In one embodiment of the invention, the test contact is a pogo pin. When a pogo pin is mechanically pressed onto the external contact area, cracks in the galvanic coating of the external contact areas are produced. Along these cracks, there can be increased contamination. This contamination is prevented by applying the wetting fluid. As a result, the pogo pins are exposed to less contamination, and the contacts need to be cleaned less frequently. This also increases the life of the pogo pins.

BRIEF DESCRIPTION OF THE DRAWINGS

FIG. 1 illustrates a cross sectional view of a semiconductor component according to an embodiment of the invention, showing an external contact area and a test contact.

FIG. 2. illustrates a graph plotting the contact resistance values between a test contact and a contact connecting area with a solderable layer including a metal alloy.

FIG. 3 illustrates a graph plotting the contact resistance values between a test contact and a contact connecting area with a solderable layer including a metal.

DETAILED DESCRIPTION OF THE INVENTION

FIG. 1 shows a semiconductor component and a test contact according to an embodiment of the invention. As shown, the semiconductor component 2 includes an external contact area 3 on which a layer of solderable material 4 may be applied. The layer of solderable material 4 (also called a solderable layer) may include a metal (e.g., tin) or a metal alloy (e.g., tin/lead, tin/lead/silver, bismuth/silver/copper, and/or bismuth/nickel/copper). The solderable layer 4 may be applied using processes including, but not limited to, galvanic processes. In this context, galvanic deposition is understood to be both a current-less deposition from a chemical bath and an electrolytic deposition with current in an electrolyte bath.

The solderable material enables the external contact areas 3 to be connected directly to corresponding contact areas of a higher-level circuit system of a metal or of a metal alloy that is galvanically applied. By way of specific example, the solderable layer 4 may include a tin/lead/silver alloy, wherein tin is contained with approximately 50 to 70 atomic %, lead with approximately 30 to 40 atomic %, and silver with approximately 1 to 10 atomic %. The metal alloy may further include a bismuth/silver/copper alloy having approximately 50 to 80 atomic % bismuth, 5 to 40 atomic % silver, and 0.5 to 15 atomic % copper. By way of further example, an alloy based on bismuth/nickel/copper may have approximately 50 to 85 atomic % bismuth, 15 to 45 atomic % copper, and 0.5 to 5 atomic % nickel.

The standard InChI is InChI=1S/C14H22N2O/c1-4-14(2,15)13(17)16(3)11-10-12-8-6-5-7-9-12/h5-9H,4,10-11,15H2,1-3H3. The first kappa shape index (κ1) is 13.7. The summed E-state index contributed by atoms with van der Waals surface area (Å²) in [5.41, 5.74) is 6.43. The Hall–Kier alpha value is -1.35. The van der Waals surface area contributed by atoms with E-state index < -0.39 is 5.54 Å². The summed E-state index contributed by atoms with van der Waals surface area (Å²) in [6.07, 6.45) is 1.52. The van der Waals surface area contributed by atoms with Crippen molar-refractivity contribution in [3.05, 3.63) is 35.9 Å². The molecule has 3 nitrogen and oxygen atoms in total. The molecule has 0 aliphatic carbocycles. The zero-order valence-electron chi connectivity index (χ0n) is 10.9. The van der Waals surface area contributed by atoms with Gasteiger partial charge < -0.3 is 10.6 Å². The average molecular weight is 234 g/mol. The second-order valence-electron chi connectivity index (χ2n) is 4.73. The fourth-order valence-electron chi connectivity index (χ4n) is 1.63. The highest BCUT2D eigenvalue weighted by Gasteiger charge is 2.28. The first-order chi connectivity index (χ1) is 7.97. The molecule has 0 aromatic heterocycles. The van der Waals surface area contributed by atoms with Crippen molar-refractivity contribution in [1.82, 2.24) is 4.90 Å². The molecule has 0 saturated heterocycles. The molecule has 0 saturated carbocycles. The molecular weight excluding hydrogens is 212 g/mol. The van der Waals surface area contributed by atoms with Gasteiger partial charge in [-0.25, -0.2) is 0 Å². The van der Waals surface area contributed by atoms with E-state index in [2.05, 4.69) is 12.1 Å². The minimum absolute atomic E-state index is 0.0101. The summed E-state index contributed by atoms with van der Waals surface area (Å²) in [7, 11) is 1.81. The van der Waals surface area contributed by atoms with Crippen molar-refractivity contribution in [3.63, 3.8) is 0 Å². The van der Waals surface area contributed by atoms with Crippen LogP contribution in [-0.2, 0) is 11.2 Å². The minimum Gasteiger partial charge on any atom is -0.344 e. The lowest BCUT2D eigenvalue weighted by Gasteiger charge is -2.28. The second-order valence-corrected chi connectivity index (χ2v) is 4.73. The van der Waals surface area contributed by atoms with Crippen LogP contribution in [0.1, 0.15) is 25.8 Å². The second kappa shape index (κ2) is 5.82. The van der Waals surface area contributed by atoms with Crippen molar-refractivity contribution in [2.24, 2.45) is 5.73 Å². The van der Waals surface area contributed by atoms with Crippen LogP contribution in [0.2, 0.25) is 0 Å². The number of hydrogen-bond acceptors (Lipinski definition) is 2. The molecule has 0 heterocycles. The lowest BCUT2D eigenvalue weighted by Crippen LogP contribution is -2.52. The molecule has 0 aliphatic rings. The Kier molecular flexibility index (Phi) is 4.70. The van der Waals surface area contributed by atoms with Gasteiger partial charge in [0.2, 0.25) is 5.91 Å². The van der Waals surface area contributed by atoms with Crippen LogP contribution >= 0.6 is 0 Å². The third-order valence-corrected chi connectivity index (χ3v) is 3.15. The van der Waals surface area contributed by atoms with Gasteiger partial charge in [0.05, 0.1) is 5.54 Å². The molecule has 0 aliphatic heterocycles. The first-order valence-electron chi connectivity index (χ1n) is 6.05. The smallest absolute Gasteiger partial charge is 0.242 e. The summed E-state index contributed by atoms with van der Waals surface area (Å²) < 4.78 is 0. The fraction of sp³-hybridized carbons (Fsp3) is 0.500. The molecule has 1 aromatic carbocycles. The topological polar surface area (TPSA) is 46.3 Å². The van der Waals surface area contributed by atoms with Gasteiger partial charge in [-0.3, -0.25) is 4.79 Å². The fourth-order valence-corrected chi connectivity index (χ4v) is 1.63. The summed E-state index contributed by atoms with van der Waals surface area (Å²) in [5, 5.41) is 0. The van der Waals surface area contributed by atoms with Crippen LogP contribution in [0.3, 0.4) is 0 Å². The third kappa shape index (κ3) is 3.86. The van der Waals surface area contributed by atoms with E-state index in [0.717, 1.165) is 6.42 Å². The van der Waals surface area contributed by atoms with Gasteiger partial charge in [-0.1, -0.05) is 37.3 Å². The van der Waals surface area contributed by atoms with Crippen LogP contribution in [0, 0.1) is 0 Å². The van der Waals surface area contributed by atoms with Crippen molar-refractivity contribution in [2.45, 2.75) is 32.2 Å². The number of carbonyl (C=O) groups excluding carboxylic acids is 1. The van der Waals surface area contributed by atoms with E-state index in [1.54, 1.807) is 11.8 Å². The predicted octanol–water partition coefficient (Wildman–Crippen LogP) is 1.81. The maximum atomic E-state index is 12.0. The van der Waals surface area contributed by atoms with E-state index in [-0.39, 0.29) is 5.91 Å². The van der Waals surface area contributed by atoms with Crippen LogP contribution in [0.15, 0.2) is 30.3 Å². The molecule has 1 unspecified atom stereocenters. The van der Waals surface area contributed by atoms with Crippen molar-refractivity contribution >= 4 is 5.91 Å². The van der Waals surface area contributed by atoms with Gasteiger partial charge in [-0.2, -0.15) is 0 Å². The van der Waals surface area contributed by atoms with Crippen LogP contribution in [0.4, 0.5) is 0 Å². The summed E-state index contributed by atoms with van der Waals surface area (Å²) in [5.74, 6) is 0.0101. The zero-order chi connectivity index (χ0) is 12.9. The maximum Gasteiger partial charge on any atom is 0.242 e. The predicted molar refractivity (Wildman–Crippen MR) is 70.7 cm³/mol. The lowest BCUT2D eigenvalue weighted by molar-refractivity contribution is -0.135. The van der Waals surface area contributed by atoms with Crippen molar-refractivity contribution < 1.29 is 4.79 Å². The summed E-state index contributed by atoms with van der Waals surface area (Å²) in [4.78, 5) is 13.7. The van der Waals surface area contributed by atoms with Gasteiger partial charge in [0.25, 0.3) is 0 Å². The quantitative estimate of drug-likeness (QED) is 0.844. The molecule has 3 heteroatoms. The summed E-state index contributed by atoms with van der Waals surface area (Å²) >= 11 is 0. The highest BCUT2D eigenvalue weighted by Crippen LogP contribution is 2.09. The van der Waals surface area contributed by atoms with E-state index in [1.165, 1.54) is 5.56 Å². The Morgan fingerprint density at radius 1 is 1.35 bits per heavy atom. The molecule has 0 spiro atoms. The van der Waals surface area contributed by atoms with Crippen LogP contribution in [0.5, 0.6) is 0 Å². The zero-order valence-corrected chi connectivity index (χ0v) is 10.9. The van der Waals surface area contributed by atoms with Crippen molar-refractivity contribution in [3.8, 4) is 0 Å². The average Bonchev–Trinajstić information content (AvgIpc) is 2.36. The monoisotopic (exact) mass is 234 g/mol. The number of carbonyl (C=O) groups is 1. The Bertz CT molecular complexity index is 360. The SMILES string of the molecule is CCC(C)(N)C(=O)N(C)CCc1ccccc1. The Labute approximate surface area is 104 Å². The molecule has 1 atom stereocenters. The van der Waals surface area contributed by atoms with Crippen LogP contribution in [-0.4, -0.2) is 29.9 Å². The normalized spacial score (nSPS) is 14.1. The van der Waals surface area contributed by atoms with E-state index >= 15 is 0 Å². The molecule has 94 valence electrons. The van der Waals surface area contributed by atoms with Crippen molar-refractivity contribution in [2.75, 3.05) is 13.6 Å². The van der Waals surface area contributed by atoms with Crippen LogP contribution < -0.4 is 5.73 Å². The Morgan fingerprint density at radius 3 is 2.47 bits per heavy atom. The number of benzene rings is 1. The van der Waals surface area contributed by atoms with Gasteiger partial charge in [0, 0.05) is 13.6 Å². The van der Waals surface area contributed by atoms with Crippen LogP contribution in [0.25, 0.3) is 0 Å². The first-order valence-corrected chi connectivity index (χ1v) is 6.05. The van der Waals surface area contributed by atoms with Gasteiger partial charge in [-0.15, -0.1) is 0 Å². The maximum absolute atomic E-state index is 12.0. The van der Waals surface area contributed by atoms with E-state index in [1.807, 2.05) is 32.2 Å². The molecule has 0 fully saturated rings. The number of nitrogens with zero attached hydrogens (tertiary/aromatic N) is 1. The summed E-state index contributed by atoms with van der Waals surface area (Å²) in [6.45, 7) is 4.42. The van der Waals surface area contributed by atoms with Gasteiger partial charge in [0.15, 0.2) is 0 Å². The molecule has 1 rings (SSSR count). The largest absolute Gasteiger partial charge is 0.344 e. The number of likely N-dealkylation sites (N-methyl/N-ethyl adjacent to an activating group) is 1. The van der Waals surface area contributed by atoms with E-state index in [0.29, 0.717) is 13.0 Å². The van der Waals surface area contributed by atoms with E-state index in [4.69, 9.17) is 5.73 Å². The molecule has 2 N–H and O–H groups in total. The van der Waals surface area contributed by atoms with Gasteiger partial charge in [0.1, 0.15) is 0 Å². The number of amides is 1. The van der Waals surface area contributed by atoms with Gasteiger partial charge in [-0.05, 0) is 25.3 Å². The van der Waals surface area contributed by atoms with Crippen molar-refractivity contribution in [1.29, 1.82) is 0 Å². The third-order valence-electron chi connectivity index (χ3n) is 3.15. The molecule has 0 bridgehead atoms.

Then, before establishing contact between the external contact area 3 and the test contact 1, a wetting fluid 5 may applied over the external contact area 3 such that it encloses the solderable layer 4. Establishing contact is here understood to be the mechanical contacting of the test contact 1 (e.g., by means of its test head) to the semiconductor component 2. The wetting fluid 5 may be a solution containing a binder (also called a coupling means or solvent), an inhibitor, and a lubricant. The binder may include, but is not limited to, white mineral oil and/or ethyl acetate. The inhibitor may be an aliphatic hydrocarbon. The lubricant may include, for example, methyl oleate and/or castor oil. Once the fluid 5 wets the contact area 3, the head 6 of the test contact 1 is conducted from the top onto the external contact area 3. By way of specific example, the test contact 1 may include a pogo pin with a head 6 formed of hard gold.

Applying the wetting fluid 5 to the external contact area 3 prevents contamination of the contact area before this contamination is transferred to the test contact 1, which would increase the transition resistance values during subsequent contacting cycles of the test contact with external contact areas. Thus, the presence of the wetting fluid 5 produces a very low, relatively constant transition resistance during contact of the test contact 1 with the semiconductor component 2, even when contact is frequent. The fluid 5 prevents contamination of the contact surfaces of the semiconductor component 2 (e.g., by oxidation or sulfidation). The wetting fluid 5 may have a reducing effect, protecting against further oxidation. Thus, better contact of the base material is provided since existing oxide layers are interrupted and/or loosened by the fluid 5.